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US Plays Down Iranian Warnings on Oil Supplies


The Bush administration is downplaying Iranian suggestions that any attempt by the United States to punish the Islamic republic for its nuclear activities would endanger oil shipments from the Middle East.

Iran's supreme leader, Ayatollah Ali Khamenei, spoke at a public ceremony Sunday. Although President Mahmoud Ahmadinejad and parliament members were in attendance, much of the message was aimed at Washington.

The ayatollah said any "wrong move" against Iran would jeopardize energy shipments from the region. He added that those who threaten Iran's interests will face, as he put it, "the sharpness" of the nation's anger.

Speaking on the U.S. television Fox News Sunday program, Secretary of State Condoleezza Rice downplayed the possibility of a cut-off of Iranian oil.

"We should not place too much emphasis on a threat of this kind," said Condoleezza Rice. "After all, Iran is also very dependent on oil revenue. I think, something like 80 percent of Iran's budget comes from oil revenue."

President Bush has not ruled out the possibility of U.S. military action against Iran should diplomacy fail to prevent the Islamic republic from developing a capacity to build nuclear weapons.

But the Bush administration says it is focusing on a diplomatic path, and, last week, held out the possibility of direct U.S. participation in talks with Iran over its nuclear program, if Iran suspends uranium enrichment.

Iranian officials have cautiously welcomed the prospect of direct dealings with the United States, but say they have no intention of suspending uranium enrichment and reject any pre-conditions for talks.

Secretary Rice says it is the international community that is demanding Iran suspend enrichment activities, not just the United States.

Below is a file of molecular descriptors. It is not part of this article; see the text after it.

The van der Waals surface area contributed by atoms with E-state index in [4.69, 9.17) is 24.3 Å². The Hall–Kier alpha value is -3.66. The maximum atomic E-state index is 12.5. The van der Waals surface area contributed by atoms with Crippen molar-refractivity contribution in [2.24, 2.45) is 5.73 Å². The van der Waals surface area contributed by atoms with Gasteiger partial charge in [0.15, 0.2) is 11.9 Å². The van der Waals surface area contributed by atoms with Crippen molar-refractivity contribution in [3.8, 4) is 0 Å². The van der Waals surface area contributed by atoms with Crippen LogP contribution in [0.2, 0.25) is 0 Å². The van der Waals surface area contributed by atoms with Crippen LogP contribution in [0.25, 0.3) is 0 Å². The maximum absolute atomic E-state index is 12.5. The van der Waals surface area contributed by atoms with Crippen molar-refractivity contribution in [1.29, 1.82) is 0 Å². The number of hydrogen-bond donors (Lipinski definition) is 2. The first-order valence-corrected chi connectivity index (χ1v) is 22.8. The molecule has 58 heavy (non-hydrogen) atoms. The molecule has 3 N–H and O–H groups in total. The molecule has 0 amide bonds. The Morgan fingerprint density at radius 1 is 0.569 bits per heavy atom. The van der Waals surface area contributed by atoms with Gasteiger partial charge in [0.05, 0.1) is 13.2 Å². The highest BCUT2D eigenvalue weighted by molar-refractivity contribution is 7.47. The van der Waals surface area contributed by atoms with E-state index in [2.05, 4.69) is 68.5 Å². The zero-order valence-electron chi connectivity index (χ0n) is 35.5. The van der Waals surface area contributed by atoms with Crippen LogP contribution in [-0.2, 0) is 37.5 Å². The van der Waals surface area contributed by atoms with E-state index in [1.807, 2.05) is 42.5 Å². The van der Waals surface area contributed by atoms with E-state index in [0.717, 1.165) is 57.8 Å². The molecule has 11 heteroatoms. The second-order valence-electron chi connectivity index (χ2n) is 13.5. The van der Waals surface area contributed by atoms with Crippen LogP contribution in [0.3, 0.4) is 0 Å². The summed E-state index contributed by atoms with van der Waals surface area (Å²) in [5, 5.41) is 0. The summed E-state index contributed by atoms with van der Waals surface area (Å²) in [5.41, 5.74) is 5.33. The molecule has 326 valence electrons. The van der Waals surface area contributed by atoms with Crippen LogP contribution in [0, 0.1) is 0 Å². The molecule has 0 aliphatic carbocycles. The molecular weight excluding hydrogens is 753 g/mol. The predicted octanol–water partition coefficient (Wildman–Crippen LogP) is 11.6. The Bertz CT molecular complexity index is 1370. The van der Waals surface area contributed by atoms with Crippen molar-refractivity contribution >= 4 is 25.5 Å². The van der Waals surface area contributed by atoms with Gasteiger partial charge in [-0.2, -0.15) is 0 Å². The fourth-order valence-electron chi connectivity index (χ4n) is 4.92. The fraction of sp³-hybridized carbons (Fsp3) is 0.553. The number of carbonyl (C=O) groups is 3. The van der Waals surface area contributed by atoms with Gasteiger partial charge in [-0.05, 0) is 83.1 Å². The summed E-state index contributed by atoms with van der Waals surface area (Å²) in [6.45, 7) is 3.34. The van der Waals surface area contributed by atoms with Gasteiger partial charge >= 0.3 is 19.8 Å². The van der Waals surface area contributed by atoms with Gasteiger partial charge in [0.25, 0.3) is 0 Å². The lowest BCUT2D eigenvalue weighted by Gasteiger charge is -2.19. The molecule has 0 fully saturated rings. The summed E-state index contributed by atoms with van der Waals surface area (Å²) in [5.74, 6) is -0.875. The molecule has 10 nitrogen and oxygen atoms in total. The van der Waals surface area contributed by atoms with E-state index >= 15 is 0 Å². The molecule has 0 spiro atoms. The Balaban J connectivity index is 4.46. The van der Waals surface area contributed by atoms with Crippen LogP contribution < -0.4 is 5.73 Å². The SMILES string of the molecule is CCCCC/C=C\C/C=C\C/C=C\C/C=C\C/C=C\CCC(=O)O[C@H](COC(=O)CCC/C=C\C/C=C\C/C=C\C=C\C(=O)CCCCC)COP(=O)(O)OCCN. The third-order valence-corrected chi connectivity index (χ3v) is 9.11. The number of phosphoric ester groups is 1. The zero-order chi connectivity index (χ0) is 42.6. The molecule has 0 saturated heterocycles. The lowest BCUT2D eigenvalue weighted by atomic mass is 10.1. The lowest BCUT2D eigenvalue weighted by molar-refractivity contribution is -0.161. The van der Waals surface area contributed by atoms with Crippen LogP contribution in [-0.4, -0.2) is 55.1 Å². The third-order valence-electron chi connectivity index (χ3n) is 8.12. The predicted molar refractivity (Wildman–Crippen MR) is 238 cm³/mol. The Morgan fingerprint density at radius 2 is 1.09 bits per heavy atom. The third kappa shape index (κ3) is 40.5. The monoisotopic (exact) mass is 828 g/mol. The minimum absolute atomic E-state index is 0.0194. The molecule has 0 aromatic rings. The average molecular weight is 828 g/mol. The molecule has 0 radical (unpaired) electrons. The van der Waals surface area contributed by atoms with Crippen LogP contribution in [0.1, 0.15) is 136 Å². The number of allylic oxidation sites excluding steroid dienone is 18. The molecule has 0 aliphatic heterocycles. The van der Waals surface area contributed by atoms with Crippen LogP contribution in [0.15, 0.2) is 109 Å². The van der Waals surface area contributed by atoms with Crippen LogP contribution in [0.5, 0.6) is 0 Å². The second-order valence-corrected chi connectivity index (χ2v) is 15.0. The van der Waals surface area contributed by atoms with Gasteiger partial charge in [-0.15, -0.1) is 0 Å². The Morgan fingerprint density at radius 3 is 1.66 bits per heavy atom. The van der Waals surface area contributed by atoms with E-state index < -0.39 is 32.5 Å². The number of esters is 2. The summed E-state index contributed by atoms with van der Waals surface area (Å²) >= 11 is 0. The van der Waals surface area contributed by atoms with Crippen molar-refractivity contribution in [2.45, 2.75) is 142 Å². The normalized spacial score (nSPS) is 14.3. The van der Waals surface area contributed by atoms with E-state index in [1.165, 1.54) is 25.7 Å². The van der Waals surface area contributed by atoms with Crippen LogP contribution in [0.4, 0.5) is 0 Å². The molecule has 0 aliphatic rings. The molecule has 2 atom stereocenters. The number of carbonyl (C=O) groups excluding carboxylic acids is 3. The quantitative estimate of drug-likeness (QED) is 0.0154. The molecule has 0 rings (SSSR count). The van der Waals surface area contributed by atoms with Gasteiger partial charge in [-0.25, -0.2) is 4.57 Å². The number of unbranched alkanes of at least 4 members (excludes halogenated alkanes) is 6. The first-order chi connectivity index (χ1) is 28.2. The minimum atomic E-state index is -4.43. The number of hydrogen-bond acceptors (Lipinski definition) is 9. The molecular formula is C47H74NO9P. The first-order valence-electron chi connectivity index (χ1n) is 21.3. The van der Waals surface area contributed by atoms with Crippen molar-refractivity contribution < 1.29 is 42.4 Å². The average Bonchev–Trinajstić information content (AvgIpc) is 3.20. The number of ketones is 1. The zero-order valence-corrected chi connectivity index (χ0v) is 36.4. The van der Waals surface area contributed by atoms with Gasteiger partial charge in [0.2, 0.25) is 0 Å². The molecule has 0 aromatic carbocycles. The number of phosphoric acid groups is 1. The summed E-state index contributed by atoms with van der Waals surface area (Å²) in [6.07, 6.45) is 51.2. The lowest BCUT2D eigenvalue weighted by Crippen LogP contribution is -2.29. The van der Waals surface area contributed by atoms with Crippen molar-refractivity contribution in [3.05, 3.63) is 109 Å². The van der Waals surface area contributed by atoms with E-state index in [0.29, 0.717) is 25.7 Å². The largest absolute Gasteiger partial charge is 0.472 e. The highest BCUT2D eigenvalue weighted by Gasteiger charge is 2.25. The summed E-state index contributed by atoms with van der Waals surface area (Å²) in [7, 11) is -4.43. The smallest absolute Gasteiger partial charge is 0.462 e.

"We understand that it may take a little time for Iran to assess the situation," she said. "In a short time, they will be presented with the actual proposals that the EU-3 and others have been considering. I would note that the conditions that we outline are not American conditions. They are conditions of the IAEA Board of Governors, conditions of the U.N. Security Council presidential statement, and, indeed, a condition that was set by the Europeans [Britain, France and Germany] when the negotiations broke down."

Specific details of the proposal, worked out at talks in Vienna last week by the five permanent members of the U.N. Security Council plus Germany, have not been released. But the plan is believed to contain economic and technological incentives for Iran to limit its nuclear activities, as well as the threat of U.N. sanctions should Tehran refuse to cooperate.

Secretary Rice says Iran will be given time to consider the proposal, but that time will be limited.

"We will not allow Iran to drag this out," noted Condoleezza Rice. "This really has to be settled, not in a matter of months. We have made very clear, and will make very clear that the international community is not prepared to wait, while Iran continues down this path."

Iran has long insisted its nuclear program is purely peaceful - to provide energy for a growing population.

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